by Rabbi Yair Hoffman

Rav Nenedick zt”l was Rav Aharon Kotler’s Mashgiach in Kletzk.

It is said of Moshe Rabbeinu in the Torah, “Bechol Baisi Ne’eman hu – in all My house – he is faithful.”  The question arises, how is it that Moshe Rabbeinu came to such growth and perfection?  The truth is, that such perfection of character only comes after intense work and analysis.  Later on, toward the end of his life, Moshe Rabbeinu states (Dvarim 2:24), “Hashem, You began to show your servant Your Greatness..” This demonstrates that Moshe had entered the 49 levels of Shaarei Bina – the gates of understanding of Hashem (See the Chofetz Chaim’s Shaim Olam p. 71).

In this week’s Parsha, the Torah tells us of Moshe Rabbeinu’s utter perfection in this. The Torah teaches us, for all generations, the method in which we can reach this lofty status.  It all came to Moshe Rabbeinu because he had a lev Tov – a good heart.  We see it from his early actions where he struck the Mitzri.  Afterward, he asked the Rasha, “Why are you striking your fellow man?”  Later in the parsha, it tells us that Moshe arose and saved them, the daughters of Yisro, and, subsequently, he watered the sheep.  These all reflect the innate nature of Moshe Rabbeinu’s lev tov.  He could not tolerate the striking of the other man.  His heart could not tolerate the bullying and abuse of Yisro’s daughters.  He also had compassion upon the thirsty sheep.

On the other hand, when a person has nastiness in the heart, he or she can only see the negatives and the faults of others – but not his or her good and positive qualities.  This is on account of the negative nature.  The same is true in regard to a person’s perception as to how Hashem runs the world.  The nasty person cannot see Hashem’s Goodness.  All the questions on the manner in which Hashem runs the world are a byproduct of his nastiness.

This is the meaning of the Gemorah in Chagigah (14b) where it discusses the four who entered Pirgud – that is to examine Hashem’s manner in running the world.  It states that Rabbi Akiva entered and emerged in peace.  Not so, Elisha Ben Abuyah.  He had difficulties in understanding how Hashem ran this world.  This is because his heart was not so good.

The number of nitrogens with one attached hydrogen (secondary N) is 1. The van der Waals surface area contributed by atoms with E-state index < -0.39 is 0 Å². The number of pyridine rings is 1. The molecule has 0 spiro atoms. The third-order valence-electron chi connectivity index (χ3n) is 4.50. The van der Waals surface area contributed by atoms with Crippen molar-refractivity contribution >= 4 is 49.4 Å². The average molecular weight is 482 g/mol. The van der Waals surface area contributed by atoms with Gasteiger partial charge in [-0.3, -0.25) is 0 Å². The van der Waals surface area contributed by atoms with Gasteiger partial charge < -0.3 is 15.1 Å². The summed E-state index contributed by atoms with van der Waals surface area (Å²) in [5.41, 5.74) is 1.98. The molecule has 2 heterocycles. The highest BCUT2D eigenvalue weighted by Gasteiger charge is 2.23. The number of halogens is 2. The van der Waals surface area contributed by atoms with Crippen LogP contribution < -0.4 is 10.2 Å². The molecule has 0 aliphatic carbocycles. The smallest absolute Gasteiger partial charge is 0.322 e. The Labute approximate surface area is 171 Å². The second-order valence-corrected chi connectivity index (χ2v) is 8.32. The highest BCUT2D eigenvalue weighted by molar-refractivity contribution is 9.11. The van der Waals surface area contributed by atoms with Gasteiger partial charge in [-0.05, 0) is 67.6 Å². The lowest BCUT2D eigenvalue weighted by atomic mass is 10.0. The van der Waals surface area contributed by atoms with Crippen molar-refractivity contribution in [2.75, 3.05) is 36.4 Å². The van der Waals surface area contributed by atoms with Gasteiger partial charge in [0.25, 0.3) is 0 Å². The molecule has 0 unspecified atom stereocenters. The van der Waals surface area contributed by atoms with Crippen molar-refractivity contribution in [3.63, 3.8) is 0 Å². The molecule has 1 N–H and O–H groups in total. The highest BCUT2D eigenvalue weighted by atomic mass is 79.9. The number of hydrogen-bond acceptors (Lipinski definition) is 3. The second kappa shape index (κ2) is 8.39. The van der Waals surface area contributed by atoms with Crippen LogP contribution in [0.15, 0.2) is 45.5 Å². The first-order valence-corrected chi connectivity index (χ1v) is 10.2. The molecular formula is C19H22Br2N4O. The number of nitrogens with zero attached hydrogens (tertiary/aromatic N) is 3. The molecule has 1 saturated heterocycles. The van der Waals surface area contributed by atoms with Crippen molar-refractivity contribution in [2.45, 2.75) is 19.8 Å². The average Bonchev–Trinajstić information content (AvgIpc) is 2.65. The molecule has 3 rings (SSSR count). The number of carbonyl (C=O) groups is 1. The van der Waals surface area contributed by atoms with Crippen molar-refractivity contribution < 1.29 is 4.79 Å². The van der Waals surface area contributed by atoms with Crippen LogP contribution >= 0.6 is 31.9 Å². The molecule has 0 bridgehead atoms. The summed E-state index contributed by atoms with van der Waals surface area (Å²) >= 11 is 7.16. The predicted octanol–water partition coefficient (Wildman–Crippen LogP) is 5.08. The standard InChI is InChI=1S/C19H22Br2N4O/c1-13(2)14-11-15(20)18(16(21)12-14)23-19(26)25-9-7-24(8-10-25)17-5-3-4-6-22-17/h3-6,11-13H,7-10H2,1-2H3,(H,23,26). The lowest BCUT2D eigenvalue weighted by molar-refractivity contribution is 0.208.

It is, however, with a combination of both a good heart, a lev tov, and Yiras Shamayim, fear of Heaven, that one can achieve seeing the qualities of another and coming to a self-understanding of one’s own flaws.  His good heart forces him to see his friend’s qualities because this is what he wants to do on account of his good-hearted nature.  He does not wish to see his friend’s character flaws, because this runs counter to his good-hearted nature.

On account of his fear of Heaven, he does not wish to focus on his own good qualities because there is a prohibition in focusing on one’s own high qualities as it develops hubris.  Indeed, as long as it does not cast a person into a depression, one should focus on one’s own faults as it says in Tehillim (51:5), “And my sons are constantly before me.”

It comes out that Moshe Rabbeinu reached this lofty level on account of a combination of Yiras Shamayim and a lev tov.  It took hard work on Moshe Rabbeinu’s part. This is something that we should all attempt to foster within ourselves.

Sponsored for the Yartzeit of Rebbitzen Miriam Huttler, daughter of Rav Elazar Adler of Los Angeles, California, 20 Taives

Rav Yoseph Leib Nenedick HY”D was one of the top Yeshiva Mashgichim in all of Europe. He and Rav Yeruchem Levovitz zt”l started the Yeshiva Ketana in Kelm feeding into Rav Simcha Zisel Ziv Broidy’s Yeshiva.  The Chofetz Chaim himself took him as a mashgiach for his Yeshiva in Radin. Rav Aharon Kotler zt”l chose him to replace Rav Chatzkel Levenstein zt”l as the Kletzk Yeshiva’s Mashgiach. He was Rav Shach’s Mashgiach at this time. Rav Nenedick zt”l, and his entire family were murdered by the Nazis in 1943.   Rav Nenedick’s shmuessin were masterpieces of mussar.

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